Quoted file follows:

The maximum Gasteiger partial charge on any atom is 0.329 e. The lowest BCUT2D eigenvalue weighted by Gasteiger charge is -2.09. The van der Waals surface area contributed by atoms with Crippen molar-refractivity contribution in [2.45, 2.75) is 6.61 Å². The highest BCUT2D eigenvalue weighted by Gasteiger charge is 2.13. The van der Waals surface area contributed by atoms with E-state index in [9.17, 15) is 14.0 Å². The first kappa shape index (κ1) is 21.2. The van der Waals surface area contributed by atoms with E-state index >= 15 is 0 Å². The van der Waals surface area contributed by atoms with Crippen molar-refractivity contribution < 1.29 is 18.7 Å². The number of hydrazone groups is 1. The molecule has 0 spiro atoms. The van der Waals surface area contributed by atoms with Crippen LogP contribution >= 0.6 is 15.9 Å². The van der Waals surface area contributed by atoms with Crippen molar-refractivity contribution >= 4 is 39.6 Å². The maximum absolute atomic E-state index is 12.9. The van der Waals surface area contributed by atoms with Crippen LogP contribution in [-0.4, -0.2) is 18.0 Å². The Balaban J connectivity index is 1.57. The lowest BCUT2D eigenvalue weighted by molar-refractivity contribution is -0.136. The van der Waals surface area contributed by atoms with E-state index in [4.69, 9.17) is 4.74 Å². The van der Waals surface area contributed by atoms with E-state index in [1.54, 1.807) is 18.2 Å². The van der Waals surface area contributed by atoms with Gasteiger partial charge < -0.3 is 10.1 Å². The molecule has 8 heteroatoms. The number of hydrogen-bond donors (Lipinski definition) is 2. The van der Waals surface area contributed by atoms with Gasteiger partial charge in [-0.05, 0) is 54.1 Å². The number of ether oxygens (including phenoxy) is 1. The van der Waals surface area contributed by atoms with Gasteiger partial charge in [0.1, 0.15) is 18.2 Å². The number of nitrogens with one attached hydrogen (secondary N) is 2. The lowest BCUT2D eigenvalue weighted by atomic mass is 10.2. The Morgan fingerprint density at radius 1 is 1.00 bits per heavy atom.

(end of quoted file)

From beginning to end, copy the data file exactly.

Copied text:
The maximum Gasteiger partial charge on any atom is 0.329 e. The lowest BCUT2D eigenvalue weighted by Gasteiger charge is -2.09. The van der Waals surface area contributed by atoms with Crippen molar-refractivity contribution in [2.45, 2.75) is 6.61 Å². The highest BCUT2D eigenvalue weighted by Gasteiger charge is 2.13. The van der Waals surface area contributed by atoms with E-state index in [9.17, 15) is 14.0 Å². The first kappa shape index (κ1) is 21.2. The van der Waals surface area contributed by atoms with E-state index >= 15 is 0 Å². The van der Waals surface area contributed by atoms with Crippen molar-refractivity contribution < 1.29 is 18.7 Å². The number of hydrazone groups is 1. The molecule has 0 spiro atoms. The van der Waals surface area contributed by atoms with Crippen LogP contribution >= 0.6 is 15.9 Å². The van der Waals surface area contributed by atoms with Crippen molar-refractivity contribution >= 4 is 39.6 Å². The maximum absolute atomic E-state index is 12.9. The van der Waals surface area contributed by atoms with Crippen LogP contribution in [-0.4, -0.2) is 18.0 Å². The Balaban J connectivity index is 1.57. The lowest BCUT2D eigenvalue weighted by molar-refractivity contribution is -0.136. The van der Waals surface area contributed by atoms with E-state index in [4.69, 9.17) is 4.74 Å². The van der Waals surface area contributed by atoms with E-state index in [1.54, 1.807) is 18.2 Å². The van der Waals surface area contributed by atoms with Gasteiger partial charge < -0.3 is 10.1 Å². The molecule has 8 heteroatoms. The number of hydrogen-bond donors (Lipinski definition) is 2. The van der Waals surface area contributed by atoms with Gasteiger partial charge in [-0.05, 0) is 54.1 Å². The number of ether oxygens (including phenoxy) is 1. The van der Waals surface area contributed by atoms with Gasteiger partial charge in [0.1, 0.15) is 18.2 Å². The number of nitrogens with one attached hydrogen (secondary N) is 2. The lowest BCUT2D eigenvalue weighted by atomic mass is 10.2. The Morgan fingerprint density at radius 1 is 1.00 bits per heavy atom.